Summer is here and all of us are looking forward to our favourite summer braais. Whether we watch sport, series or just get together around the pool on the lazy weekend afternoons, the "braai" is one of the most popular ways we as South Africans spend our time together.
When it comes to what we are planning to eat, most of us stop at the shop to pick up the charcoal, meat, bread rolls and some chips to snack on.
But for people who prefer to eat healthily, this menu may raise some alarming thoughts:
It has a high carbohydrate content and large amounts of saturated fats.
Should I bring my own food?
How will this meal impact on my effort to control my weight?
The best approach is to set a healthy example when you invite your friends over to your home. You may find that over time the quality of the braais in your circle of friends will improve.
To create a healthy and nutritious braai, here are some of the things you should pay attention to:
1. Plan ahead
Keep on track of your weight loss or health goals by keeping a calendar of your upcoming social events. Plan ahead by making sure there are healthy choices available or offer to bring your own dish to share.
2. Shop appropriately
Shop for seasonal vegetables and lean protein sources. Replace sugary desserts with seasonal fresh fruit.
3. Create some colour and crunch
Include salads and vegetables to your meal. This will help you eat smaller portions of starch and protein. It will also lower the energy, fat and carbohydrate value of the meal without you feeling hungry afterwards.
Salads and vegetables provide our bodies with valuable fibre and a variety of vitamins, minerals and phytonutrients. These nutrients are important for supporting essential metabolic processes, such as liver detoxification and optimal blood sugar and cholesterol control.
4. Adding fibre
In addition to vegetables, choosing high fibre, unprocessed wholegrain, such as corn on the cob, heavy seed/health breads or lentil and barley salads, will increase the fibre and nutrient content of the meal significantly.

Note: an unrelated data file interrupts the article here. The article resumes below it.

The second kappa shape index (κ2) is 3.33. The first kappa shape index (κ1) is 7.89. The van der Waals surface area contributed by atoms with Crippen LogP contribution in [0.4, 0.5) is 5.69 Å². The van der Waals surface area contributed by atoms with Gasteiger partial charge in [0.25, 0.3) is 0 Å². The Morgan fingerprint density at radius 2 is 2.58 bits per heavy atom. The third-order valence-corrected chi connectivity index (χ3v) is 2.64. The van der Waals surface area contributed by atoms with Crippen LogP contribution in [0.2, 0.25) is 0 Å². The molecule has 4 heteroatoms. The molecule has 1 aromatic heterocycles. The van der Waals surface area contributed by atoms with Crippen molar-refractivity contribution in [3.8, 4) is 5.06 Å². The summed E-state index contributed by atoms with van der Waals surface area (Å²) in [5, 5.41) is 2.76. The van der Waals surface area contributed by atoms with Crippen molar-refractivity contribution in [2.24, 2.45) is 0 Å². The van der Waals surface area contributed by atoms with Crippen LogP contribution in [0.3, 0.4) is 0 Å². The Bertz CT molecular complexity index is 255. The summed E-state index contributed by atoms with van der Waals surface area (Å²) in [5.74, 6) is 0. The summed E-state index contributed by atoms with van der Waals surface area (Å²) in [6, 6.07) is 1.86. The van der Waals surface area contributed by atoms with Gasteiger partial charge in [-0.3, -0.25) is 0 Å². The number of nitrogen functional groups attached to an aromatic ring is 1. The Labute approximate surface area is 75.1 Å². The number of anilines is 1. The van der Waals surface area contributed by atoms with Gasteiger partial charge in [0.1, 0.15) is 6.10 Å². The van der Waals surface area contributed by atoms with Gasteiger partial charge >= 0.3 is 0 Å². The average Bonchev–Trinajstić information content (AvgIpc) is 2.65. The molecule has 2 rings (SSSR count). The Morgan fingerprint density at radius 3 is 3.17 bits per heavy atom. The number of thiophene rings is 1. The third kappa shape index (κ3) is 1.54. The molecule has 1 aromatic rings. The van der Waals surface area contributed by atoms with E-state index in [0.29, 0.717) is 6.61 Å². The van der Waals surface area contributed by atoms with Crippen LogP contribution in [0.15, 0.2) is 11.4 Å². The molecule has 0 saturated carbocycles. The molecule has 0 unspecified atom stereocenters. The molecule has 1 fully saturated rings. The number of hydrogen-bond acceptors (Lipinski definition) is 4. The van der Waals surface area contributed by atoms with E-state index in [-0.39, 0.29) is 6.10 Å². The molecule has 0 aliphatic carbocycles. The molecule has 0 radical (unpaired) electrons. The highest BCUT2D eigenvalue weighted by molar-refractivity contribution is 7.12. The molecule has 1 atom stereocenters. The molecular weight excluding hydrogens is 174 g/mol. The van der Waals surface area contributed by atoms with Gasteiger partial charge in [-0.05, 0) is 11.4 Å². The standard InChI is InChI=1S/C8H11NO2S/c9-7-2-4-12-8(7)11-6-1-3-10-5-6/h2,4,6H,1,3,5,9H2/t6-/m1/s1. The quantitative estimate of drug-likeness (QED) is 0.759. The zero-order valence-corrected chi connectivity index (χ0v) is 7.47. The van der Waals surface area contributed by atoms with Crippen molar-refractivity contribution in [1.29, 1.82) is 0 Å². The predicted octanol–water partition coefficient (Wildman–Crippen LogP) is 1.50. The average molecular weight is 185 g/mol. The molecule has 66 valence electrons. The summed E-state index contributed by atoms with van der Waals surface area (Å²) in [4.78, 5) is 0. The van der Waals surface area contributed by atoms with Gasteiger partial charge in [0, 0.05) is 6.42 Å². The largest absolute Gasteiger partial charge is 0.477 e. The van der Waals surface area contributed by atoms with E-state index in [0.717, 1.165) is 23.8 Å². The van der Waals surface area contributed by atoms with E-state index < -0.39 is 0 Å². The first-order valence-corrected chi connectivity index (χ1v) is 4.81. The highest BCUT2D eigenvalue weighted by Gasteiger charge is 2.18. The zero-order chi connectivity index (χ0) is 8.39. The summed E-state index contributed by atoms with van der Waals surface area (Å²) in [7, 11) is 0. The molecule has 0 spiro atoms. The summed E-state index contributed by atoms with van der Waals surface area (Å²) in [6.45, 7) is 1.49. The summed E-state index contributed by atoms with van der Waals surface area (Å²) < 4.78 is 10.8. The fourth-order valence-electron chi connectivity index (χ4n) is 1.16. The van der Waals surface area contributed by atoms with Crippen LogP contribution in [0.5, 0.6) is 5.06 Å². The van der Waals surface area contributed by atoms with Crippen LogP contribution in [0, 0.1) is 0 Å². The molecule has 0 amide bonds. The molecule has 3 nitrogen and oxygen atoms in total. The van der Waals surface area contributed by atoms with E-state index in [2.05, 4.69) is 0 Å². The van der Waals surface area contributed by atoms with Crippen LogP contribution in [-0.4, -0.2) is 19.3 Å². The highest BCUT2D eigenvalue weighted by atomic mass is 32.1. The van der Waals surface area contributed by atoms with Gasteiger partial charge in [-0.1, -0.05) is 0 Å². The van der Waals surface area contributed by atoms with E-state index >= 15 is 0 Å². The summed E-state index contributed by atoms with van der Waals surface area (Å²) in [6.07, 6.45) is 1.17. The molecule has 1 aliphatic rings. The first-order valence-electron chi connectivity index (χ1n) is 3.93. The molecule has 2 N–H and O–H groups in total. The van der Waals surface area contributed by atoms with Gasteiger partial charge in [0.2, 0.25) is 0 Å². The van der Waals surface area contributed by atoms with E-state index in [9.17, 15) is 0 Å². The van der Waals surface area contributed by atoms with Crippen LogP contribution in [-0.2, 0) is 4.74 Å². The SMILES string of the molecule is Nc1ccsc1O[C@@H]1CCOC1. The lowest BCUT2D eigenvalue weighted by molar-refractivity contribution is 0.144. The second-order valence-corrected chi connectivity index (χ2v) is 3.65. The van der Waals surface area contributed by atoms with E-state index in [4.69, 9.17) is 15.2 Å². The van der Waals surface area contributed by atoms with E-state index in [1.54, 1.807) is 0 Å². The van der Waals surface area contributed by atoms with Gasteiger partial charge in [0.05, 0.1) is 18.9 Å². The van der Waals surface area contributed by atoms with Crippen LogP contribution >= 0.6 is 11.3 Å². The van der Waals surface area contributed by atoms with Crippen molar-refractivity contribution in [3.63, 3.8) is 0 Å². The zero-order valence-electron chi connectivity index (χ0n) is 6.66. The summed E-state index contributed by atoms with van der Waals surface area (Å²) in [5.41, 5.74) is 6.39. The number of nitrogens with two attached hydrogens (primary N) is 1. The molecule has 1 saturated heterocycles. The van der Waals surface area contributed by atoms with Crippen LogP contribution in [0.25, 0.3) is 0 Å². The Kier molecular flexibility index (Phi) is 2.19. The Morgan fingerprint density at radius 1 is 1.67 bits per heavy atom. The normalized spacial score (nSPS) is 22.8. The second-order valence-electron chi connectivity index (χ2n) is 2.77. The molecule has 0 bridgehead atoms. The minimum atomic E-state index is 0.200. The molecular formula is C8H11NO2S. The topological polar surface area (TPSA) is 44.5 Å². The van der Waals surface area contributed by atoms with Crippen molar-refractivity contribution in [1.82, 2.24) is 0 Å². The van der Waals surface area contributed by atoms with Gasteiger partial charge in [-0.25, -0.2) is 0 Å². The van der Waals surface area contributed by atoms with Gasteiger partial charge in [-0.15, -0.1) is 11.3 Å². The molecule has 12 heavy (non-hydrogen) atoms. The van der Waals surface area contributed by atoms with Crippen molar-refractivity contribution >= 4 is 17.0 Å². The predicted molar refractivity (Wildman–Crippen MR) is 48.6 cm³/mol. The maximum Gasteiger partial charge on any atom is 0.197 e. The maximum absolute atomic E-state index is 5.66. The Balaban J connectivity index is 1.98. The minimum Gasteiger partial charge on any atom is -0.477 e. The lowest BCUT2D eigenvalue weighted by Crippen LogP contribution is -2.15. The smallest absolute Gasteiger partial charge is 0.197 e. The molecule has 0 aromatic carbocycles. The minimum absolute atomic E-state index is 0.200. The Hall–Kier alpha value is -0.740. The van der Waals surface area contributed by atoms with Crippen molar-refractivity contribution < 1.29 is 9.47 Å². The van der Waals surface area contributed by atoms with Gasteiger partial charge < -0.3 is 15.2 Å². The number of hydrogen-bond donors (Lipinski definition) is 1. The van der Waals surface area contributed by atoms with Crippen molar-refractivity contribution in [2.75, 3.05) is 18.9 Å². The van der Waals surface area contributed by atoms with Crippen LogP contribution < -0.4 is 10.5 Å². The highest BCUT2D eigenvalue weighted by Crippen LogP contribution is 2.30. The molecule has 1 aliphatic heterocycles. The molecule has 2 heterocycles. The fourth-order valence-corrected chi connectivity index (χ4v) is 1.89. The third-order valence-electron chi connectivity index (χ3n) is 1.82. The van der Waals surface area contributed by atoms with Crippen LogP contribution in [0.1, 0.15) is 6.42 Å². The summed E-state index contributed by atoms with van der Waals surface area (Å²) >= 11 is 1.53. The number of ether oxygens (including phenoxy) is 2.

An adequate fibre intake is essential to ensuring good gastrointestinal health. This helps support our immune system and combats inflammation that can contribute to developing diabetes type 2 and heart disease.
5. Choose lean proteins
Choose a meal with a leaner protein source to lower the total fat, saturated fat and energy content of the meal. Examples include lean beef fillets, ostrich, fish fillets wrapped in foil, vegetable patties or chicken (skin removed afterwards).
Selecting one type of meat (versus three types of meat) also helps reduce the saturated fat content of the meal significantly.
6. Be mindful of the extras
Snacks and drinks can add a significant amount of carbohydrates, fat and kilojoules to your meal. Choose a lower fat and kilojoule snack, and don't refill the snack bowls too often.
The amount we drink is often a function of the time we spend at the event. Choose a light beer and alternate alcoholic drinks with sugar-free, alcohol-free drinks. A Rock Shandy, for example, is a great thirst quencher on a hot summer's day.
7. Add some flavour
Limit sprinkling salt on the food after cooking and use a low-salt alternative, such as Himalayan salt, instead. Select a variety of condiments to serve with the meal: light salad dressings, olive oil, lemon juice, Atjar, chutney, tomato sauce, horseradish and light mayonnaise.